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Grow Fatsia Japonica As a Houseplant
Grow Fatsia japonica ‘Spider’s Web’ for a gorgeous focal plant in your home.
Fatsia japonica, sometimes called Japanese aralia, is a shade-loving shrub that thrives in moist conditions. It’s usually grown for its outstanding foliage. The huge leaves are deeply lobed and grow to nearly a foot wide. Fatsia grows up to 8 feet tall. The white flower clusters appear in fall, on mature plants. Following them, in the winter, shiny, black fruit appear.
Fatsia likes slightly acid, nutrient-rich, moist soil. Also, it grows best in a shady location.
When stems that become spindly or leggy, simply cut them back. This encourages branching.
With proper conditions, Fatsia proves to be a low-maintenance plant. Also, pests seldom affect them.
Fatsia can be grown in beds or in containers both inside and out. It makes a bold addition to a courtyard or patio.
Fatsia japonica and Hedera helix (English Ivy) hybridize together to form Fatshedera lizei, also known as x Fatshedera lizei. The x denotes that the two parent plants represent different genus (Fatsia and Hedera). Thus the resulting plant, Fatshedera, remains sterile.
Introduction to Fatsia japonica
With broad, deeply lobed, dark green leaves held on stiff stems, Fatsia makes a bold landscape effect. It prefers a shady growing area. In fact, it might show the best at your home’s entry.
However, don’t rule out containers. Although Fatsia often grows large, it performs well in a large container.
Fatsia creates a dramatic effect with upright stems that bend and curve their way to about eight feet tall before their weight causes them to fall a bit horizontally.
In the fall, upright clusters of gorgeous creamy white flowers appear. These flowers attract bees and hummingbirds to their sweet nectar.
Then, toward winter, they produce shiny, black fruit. Though these fruit create an interesting contrast for several weeks, they prove inedible for people. However, birds find them quite attractive.
New sprouts appear toward the base of older stems. Keep them or remove to create new plants.
Scientific name: Fatsia japonica Pronunciation: FAT-see-uh juh-PAW-nick-uh
Common name(s): Fatsia
Plant type: shrub
USDA hardiness zones: 8 through 11
Origin: native to southern Japan, southern Korea, and Taiwan.
Uses: These plants make incredible mass plantings, specimen plants; container plants, or above-ground plantings when grown outside. They also grow very well as houseplants.
Height: 5 to 8 feet
Spread: 3 to 10 feet
Plant habit: upright; round
Plant density: moderate
Growth rate: moderate
This simple leaf structure shows serrated edges on a palmate, star-shaped leaf. As an evergreen, the color remains green year-round, with no color change during the fall months.
Leaves develop a full length of 8 to 12 inches. They grow in an alternate leaf pattern.
Fatsia japonica displays beautiful white flowers during the fall months. These attract honey bees and hummingbirds.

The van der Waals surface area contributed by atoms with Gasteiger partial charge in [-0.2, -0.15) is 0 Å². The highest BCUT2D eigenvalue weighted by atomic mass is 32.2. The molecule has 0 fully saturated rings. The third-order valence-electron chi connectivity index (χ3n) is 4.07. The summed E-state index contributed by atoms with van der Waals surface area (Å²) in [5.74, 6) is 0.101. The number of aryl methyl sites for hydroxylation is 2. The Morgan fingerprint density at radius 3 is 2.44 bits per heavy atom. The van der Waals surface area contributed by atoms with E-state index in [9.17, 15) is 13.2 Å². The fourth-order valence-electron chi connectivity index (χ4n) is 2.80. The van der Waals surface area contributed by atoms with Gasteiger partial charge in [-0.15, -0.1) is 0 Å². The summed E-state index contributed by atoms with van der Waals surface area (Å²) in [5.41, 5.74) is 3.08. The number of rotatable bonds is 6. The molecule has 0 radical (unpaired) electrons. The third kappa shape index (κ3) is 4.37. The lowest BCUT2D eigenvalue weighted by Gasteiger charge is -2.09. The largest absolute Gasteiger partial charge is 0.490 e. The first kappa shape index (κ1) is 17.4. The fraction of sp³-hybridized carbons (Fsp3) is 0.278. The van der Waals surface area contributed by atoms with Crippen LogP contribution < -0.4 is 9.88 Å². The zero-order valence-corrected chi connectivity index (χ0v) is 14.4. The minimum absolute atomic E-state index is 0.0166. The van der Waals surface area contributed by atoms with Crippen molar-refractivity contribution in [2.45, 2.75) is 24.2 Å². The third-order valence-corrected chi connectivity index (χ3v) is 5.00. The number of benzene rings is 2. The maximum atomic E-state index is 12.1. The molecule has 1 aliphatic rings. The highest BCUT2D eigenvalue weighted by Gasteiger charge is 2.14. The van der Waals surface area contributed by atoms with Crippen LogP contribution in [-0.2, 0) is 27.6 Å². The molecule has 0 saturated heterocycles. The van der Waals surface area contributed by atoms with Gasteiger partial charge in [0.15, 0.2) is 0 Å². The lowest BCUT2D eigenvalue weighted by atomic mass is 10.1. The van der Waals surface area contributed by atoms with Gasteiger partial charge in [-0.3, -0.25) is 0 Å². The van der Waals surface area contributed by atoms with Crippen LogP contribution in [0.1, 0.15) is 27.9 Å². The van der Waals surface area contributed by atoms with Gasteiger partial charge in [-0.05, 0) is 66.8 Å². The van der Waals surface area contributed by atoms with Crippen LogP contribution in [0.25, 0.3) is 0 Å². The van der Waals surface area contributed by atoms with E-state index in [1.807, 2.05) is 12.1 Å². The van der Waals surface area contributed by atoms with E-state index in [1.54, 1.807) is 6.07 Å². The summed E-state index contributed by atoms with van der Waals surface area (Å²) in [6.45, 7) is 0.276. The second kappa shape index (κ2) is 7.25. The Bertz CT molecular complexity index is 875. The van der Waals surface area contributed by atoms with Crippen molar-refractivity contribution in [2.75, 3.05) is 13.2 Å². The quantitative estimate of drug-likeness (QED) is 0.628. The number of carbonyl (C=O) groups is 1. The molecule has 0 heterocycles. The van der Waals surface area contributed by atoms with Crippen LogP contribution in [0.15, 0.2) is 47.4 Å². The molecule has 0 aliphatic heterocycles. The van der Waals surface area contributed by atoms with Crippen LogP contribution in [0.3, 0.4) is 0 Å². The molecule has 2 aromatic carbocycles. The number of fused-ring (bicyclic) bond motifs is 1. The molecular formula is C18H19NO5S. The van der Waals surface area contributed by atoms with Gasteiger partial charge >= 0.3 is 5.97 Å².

The fruit of the Fatsia japonica grows into a round shape that is less than 1/2 inch. Covered by a fleshy, shiny-black color, they show distinctly against the green foliage and white flowers. While people should not eat the fruit, it provides important winter food for native wild birds. In fact, bird watchers enjoy having this plant, if outdoors, near a viewing window.
Trunk and Branches
Trunk/bark/branches: multi-trunked or clumping stems
Stem/twig: Very thick, green stems and twigs
Light requirement: plant grows in the shade, avoids full-sun
Soil tolerances: slightly alkaline; clay; sand; acidic; loam; poor salt tolerance.
Drought tolerance: moderate
Plant spacing: 36 to 60 inches
Other Notes to Grow Fatsia japonica
Roots: Roots usually present no problems.
Winter interest: As an evergreen, they pose no special winter issues. However, they do provide important food for wild birds in the area.
Outstanding: This plant displays outstanding ornamental features, whether planted outside or as a houseplant.
Invasive potential: Although not native to North America, no known invasive tendencies exist for Fatsia japonica.
Pest resistance: They offer high pest resistance. In fact, pests seem to avoid them.
Use and Management
Although tough and leathery in appearance, the leaves of Japanese Fatsia cannot tolerate sunny locations. It can tolerate some filtered light. However, too much sun can burn the leaves and prolonged exposure will eventually kill the plant. As stems become tall and lanky, prune back to increase growth and leaf production on the bottom of the plant. Fatsia will grow in any soil that doesn’t become soggy. As such, it also makes a nice house plant in a brightly lit area.
Propagation of Fatsia is from cuttings which root easily, or by seed. But, remember to keep them cool during propagation and when growing.
Fatsia can be occasionally bothered by scale or mealy-bugs. However, it generally remains free of pests.
Pests and Diseases